Friday, 28 May 2010

gvSIG, I want to love you...

I've just been proofreading an article on gvSIG for the next OSgeo Journal (Volume 6, coming to an HTTP server near you soon). And I so want to love it. The author claims it does everything for him. I want it to do everything for me too.

Currently I use QGis for my day-to-day GIS operations. But the limitations are there - mostly in the geoprocessing arena. Vector and raster operations are a bit fragile and buggy at the moment, mostly because they are fairly new to QGis. A grand effort by Carson Farmer et al has greatly increased the analytical capabilities of QGis but there is still a way to go. Meanwhile gvSIG, with the Sextante toolbox, has it all. At least in theory. Time for me to try it out again.

So, off to the web site, and download the latest version. Its a Java app, and I keep getting bitten by incompatible Java environments so I downloaded the version for Linux with the included JRE. It's a big .bin file, so once downloaded you chmod it executable and run it. Choose an install directory and components, and there it goes. All ready to run. 

First thing I notice is that the java environment doesn't resize properly. No matter how I stretch or refresh the window, the blue desktop remains fixed size. The grey area is unusable:

Oh well never mind, let's have a look at the interface:
yes, well peace to you too. This menu has one option concerning DBF file encodings. I went 'huh?' and tried something else. Let's load a shapefile.

First you have to create a new "View", so click on the View icon and there's a new view. Double-click or hit 'open'. Now, how to load that shapefile?

Ah, the menu bar has changed. Okay, let's hunt. Layer? No, not there. Shalom? Nope. File? Nope. Oh, it's under View then Add Layer. That's not a standard place for adding things. Usually the View menu is for stuff like zooming in and out. Oh well.
At least now I've got the option. Hit it!
Yeah. Blank. There's controls in there, since random clicking does things. But I see nothing. Oh well, let's quit and try something else:
Blank again. Most of the dialogs are blank, including Help. There's no obvious errors on the console either. I have to hit Ctrl-C to kill it.

Normally I blame these problems with java apps on JRE incompatibilities, but I have no idea what is going on here. I'm running on Ubuntu Karmic on a PC and everything else works nicely. Obviously something is messing up gvSIG since plenty of other people must be using it. Ideas welcome. I think my next step is to try it with a new clean username. But that shouldn't be necessary in this day and age...

Monday, 3 May 2010

Medical Research Council grant success!

Back in October I talked about a grant proposal we'd put in to fund some research into disease surveillance. Well, a few weeks ago we heard that our application was successful! So that's nearly half a million pounds coming our way. It'll pay a large chunk of my salary for three years, a smaller chunk of the Prof, and a whole research associate. There's also money for new toys and travel to Africa, the USA and various conferences.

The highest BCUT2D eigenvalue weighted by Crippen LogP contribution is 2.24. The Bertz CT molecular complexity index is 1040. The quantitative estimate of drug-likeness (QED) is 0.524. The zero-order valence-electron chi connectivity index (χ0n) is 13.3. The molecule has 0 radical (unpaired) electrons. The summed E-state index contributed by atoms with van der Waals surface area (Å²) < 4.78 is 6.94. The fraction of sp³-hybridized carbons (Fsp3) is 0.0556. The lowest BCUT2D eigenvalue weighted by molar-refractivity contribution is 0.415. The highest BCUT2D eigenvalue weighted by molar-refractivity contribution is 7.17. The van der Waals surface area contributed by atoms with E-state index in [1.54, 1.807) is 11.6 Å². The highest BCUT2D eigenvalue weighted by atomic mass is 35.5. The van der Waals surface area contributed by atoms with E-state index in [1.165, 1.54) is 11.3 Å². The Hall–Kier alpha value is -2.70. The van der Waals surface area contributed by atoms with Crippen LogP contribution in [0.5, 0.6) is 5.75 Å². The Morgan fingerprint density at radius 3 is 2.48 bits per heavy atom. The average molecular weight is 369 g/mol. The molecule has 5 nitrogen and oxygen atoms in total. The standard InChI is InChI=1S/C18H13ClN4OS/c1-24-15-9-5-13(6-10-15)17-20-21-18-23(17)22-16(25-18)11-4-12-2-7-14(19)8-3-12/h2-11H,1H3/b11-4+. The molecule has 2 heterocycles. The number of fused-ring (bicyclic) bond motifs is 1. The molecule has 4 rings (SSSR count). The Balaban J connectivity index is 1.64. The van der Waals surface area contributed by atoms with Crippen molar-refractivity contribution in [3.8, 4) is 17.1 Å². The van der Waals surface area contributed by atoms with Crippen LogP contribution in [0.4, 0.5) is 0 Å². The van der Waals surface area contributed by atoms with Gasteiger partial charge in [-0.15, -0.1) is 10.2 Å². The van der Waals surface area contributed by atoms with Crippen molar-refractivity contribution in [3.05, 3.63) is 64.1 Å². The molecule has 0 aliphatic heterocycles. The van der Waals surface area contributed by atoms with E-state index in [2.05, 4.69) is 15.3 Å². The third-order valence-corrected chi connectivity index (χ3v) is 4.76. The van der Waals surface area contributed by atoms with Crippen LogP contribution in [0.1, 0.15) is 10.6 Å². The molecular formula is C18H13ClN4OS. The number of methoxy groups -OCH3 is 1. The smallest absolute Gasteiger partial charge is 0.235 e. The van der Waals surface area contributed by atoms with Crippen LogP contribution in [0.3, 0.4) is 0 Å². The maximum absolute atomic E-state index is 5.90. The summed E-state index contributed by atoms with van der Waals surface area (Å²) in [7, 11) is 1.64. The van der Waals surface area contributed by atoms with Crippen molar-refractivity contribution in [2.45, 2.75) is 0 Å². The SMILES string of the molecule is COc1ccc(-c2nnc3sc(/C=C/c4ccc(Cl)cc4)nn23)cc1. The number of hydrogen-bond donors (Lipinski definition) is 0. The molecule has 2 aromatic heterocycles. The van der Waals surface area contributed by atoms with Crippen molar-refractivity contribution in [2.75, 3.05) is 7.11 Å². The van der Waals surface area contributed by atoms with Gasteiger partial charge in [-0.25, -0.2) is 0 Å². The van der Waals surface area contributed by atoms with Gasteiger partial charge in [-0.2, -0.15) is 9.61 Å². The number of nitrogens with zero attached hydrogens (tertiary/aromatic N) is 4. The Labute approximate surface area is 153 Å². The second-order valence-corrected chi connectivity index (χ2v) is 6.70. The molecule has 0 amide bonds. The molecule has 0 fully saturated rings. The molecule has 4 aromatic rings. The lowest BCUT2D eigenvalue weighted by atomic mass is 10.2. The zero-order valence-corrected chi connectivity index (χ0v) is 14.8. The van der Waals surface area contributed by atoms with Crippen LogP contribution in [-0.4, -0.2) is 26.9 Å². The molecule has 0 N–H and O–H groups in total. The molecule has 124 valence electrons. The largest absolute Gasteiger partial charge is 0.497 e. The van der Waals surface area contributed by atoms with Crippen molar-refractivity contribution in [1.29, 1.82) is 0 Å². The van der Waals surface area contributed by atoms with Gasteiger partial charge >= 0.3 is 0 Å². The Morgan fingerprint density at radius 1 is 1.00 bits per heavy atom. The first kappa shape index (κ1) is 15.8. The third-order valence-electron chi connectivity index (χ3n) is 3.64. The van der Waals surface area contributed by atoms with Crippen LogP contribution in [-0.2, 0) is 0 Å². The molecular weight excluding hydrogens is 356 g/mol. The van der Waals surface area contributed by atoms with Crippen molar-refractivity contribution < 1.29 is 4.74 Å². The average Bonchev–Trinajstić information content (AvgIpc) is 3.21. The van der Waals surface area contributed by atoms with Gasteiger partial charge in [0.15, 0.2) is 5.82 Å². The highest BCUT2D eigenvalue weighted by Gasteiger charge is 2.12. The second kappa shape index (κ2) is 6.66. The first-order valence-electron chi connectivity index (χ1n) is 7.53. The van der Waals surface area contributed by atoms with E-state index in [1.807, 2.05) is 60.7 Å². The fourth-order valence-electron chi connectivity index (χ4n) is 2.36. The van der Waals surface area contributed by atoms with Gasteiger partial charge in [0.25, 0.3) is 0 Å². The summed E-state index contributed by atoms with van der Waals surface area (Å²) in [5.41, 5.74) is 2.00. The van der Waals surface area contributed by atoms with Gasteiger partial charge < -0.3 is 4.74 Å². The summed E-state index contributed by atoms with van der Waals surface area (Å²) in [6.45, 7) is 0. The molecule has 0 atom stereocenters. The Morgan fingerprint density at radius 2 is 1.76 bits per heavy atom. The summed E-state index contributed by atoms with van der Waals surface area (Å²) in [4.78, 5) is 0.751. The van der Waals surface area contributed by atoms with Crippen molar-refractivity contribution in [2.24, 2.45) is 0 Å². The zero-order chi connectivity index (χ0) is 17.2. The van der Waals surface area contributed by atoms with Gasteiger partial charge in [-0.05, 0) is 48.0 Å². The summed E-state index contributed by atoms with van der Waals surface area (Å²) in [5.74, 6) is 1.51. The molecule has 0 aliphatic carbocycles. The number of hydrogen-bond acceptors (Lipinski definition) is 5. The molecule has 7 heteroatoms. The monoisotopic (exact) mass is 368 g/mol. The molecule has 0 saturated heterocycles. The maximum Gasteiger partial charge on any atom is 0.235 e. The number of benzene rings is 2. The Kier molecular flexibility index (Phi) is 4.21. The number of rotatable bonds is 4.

So if anyone with strong statistical skills in R is interested in a research project involving spatial and temporal statistics in epidemic prediction, get in touch and I'll send you some details. Probably starting in September.

Sunday, 2 May 2010

Culture Colours and Infographics

A graphic from the Information Is Beautiful blog has been doing the rounds lately. I first saw it on Apartment Therapy and decided to have a little grumble about it. Then it got some coverage on the Junk Charts blog. I decided to get the raw data and see what it looked like in a more informative presentation.

But how to get the raw data? There's no link to it I could find. So I decided to scrape it.

First, I found the highest resolution image of it I could find on the web. Wasn't massive, but it would do. Then I could load it into R using readGDAL from the rgdal package:


and there it is in my R graphics window. Now I need to generate a whole bunch of circular points where I want to sample the colours. So out with the sines and cosines. Lots of trial and error getting the radii right for all ten sections, but eventually I had it. It was a seconds work with the overlay function from the sp package to get the 860 colour points.

860? There's only 84 traits? I found and dropped the two rows that corresponded to the A-J index and the J-A index. Now I had all the colours in a nice matrix which I could save to a file for safe keeping.

For a simple presentation, I just created an HTML table where the cell background was the colour. It's hard to do rotated column headers in HTML, so I added a fixed DIVas index, and multiple row headers so you can always see the column heading letters. I think the resulting HTML page makes it much easier to navigate and find the colour for the thing you are looking for, although nobody will want to buy large-format version posters of it.

If anyone wants the raw data, drop me an email.